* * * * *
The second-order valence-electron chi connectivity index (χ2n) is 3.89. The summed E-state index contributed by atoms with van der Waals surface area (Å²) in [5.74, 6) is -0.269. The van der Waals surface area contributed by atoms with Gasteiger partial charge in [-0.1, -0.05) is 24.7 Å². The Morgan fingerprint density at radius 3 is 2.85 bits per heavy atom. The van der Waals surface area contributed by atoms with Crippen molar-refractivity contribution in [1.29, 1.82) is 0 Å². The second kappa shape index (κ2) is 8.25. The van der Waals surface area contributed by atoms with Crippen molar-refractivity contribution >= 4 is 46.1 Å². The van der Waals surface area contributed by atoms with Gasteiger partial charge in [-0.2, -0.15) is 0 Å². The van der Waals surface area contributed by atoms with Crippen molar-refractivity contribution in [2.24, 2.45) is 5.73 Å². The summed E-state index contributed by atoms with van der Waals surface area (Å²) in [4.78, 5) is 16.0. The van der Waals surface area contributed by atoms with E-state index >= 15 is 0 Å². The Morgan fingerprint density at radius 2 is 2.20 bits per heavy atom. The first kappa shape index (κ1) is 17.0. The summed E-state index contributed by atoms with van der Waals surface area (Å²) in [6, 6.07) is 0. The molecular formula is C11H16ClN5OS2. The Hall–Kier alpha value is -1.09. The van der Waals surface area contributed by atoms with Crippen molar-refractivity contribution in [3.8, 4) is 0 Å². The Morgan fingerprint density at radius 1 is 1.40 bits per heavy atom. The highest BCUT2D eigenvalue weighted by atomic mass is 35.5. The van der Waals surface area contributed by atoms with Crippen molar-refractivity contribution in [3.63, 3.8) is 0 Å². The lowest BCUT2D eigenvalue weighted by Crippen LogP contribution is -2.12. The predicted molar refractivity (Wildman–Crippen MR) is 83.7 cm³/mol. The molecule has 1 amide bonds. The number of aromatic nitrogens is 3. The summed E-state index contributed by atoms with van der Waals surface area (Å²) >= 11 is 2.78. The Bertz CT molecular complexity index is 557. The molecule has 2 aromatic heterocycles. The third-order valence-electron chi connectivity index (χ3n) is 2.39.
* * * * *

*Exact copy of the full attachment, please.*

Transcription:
The second-order valence-electron chi connectivity index (χ2n) is 3.89. The summed E-state index contributed by atoms with van der Waals surface area (Å²) in [5.74, 6) is -0.269. The van der Waals surface area contributed by atoms with Gasteiger partial charge in [-0.1, -0.05) is 24.7 Å². The Morgan fingerprint density at radius 3 is 2.85 bits per heavy atom. The van der Waals surface area contributed by atoms with Crippen molar-refractivity contribution in [1.29, 1.82) is 0 Å². The second kappa shape index (κ2) is 8.25. The van der Waals surface area contributed by atoms with Crippen molar-refractivity contribution >= 4 is 46.1 Å². The van der Waals surface area contributed by atoms with Gasteiger partial charge in [-0.2, -0.15) is 0 Å². The van der Waals surface area contributed by atoms with Crippen molar-refractivity contribution in [2.24, 2.45) is 5.73 Å². The summed E-state index contributed by atoms with van der Waals surface area (Å²) in [4.78, 5) is 16.0. The van der Waals surface area contributed by atoms with E-state index >= 15 is 0 Å². The Morgan fingerprint density at radius 2 is 2.20 bits per heavy atom. The first kappa shape index (κ1) is 17.0. The summed E-state index contributed by atoms with van der Waals surface area (Å²) in [6, 6.07) is 0. The molecular formula is C11H16ClN5OS2. The Hall–Kier alpha value is -1.09. The van der Waals surface area contributed by atoms with Crippen molar-refractivity contribution in [3.8, 4) is 0 Å². The Morgan fingerprint density at radius 1 is 1.40 bits per heavy atom. The highest BCUT2D eigenvalue weighted by atomic mass is 35.5. The van der Waals surface area contributed by atoms with Crippen molar-refractivity contribution in [3.63, 3.8) is 0 Å². The lowest BCUT2D eigenvalue weighted by Crippen LogP contribution is -2.12. The predicted molar refractivity (Wildman–Crippen MR) is 83.7 cm³/mol. The molecule has 1 amide bonds. The number of aromatic nitrogens is 3. The summed E-state index contributed by atoms with van der Waals surface area (Å²) >= 11 is 2.78. The Bertz CT molecular complexity index is 557. The molecule has 2 aromatic heterocycles. The third-order valence-electron chi connectivity index (χ3n) is 2.39.